Dwelling on God and His wonderful creation puts our lives into perspective. Seeing the limitations of our knowledge and strength in light of God’s wisdom and omnipotence, silences our complaints and energizes our worship. This was the lesson for Job, and it is a lesson for us.
One of the most devastating blows to the theory of evolution was the discovery of that little spiral codebook of genetic information called DNA.
Charles Darwin accepted the prevailing theory of the 1800s that variations caused by the environment could be genetically inherited by the offspring. He used this theory to explain the origin of a giraffe’s long neck, which he said was “the inherited effects of the increased use of parts.” In other words, Darwin reasoned, giraffes would stretch their necks for the high leaves, which then resulted in longer necks being passed on to their offspring.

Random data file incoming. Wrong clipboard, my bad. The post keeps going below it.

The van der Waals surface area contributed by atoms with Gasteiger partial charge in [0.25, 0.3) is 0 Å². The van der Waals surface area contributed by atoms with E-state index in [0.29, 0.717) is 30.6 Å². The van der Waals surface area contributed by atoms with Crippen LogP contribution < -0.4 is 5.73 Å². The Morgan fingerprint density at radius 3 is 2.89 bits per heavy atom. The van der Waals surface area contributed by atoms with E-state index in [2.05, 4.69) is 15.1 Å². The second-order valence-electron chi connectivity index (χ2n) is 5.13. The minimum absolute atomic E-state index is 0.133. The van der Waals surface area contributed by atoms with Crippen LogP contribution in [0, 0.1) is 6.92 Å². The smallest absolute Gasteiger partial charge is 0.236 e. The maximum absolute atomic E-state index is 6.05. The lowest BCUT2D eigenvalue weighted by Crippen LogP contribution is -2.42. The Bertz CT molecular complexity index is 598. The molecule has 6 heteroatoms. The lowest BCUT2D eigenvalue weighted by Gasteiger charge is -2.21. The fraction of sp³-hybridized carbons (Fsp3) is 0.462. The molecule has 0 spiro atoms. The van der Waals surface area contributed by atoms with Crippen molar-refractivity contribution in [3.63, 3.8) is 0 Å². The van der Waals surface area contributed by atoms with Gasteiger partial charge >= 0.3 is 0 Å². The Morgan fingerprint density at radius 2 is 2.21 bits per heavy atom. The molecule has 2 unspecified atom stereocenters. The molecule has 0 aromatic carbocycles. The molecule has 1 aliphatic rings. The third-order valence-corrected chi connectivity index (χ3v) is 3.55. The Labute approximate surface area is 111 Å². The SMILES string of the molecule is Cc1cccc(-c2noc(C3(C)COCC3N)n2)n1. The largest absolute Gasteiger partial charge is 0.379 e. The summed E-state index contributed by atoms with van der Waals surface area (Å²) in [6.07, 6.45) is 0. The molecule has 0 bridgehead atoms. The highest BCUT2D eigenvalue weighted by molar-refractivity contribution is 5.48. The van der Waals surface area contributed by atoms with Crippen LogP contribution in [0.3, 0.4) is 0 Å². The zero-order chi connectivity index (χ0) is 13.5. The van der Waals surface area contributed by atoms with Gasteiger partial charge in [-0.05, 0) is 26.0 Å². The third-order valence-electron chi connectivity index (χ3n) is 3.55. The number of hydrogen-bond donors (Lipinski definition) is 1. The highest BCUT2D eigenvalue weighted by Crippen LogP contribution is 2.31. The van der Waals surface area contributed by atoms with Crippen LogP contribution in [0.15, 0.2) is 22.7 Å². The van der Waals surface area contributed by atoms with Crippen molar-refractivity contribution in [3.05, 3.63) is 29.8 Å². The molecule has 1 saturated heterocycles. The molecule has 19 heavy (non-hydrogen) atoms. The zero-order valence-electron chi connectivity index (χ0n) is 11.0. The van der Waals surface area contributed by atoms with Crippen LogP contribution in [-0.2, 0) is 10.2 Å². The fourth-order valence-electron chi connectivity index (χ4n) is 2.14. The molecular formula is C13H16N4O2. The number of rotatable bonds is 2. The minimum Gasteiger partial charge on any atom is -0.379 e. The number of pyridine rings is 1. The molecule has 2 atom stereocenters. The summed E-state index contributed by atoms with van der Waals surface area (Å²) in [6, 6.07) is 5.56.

And by the way, that is the theory we are still hearing presented over and over again in the secular world. But the truth—and it’s a truth that is being suppressed today— is that modern genetics has disproved this theory. We now know that the length of a giraffe’s neck is determined by its genetic code—by its God-created DNA—not by stretching to reach tall limbs over millions of years.
Beloved, when you believe the biblical creation account, you understand that God created every animal species to function according to His design. And here is the bigger point God is going to make to Job: God has created us as well, and we are living on a designer-made planet under the direction of our creator God.
When God finally showed up to talk with Job, the Lord began asking him questions about the constellations, the stars, the earth, and water. Now He shifts His focus and essentially takes Job on a field trip to the zoo.
The Lord is going to show Job His care over creation, from the smallest animals to the biggest. And the message He is sending Job becomes obvious and comforting: If God can design and care for His animal creation, how much more will He care for mankind.
First, God asks Job about the lion, here in chapter 38:
“Can you hunt the prey for the lion, or satisfy the appetite of the young lions, when they crouch in their dens or lie in wait in their thicket?” (verses 39-40)
The truth is, Job probably doesn’t care if lions ever eat again!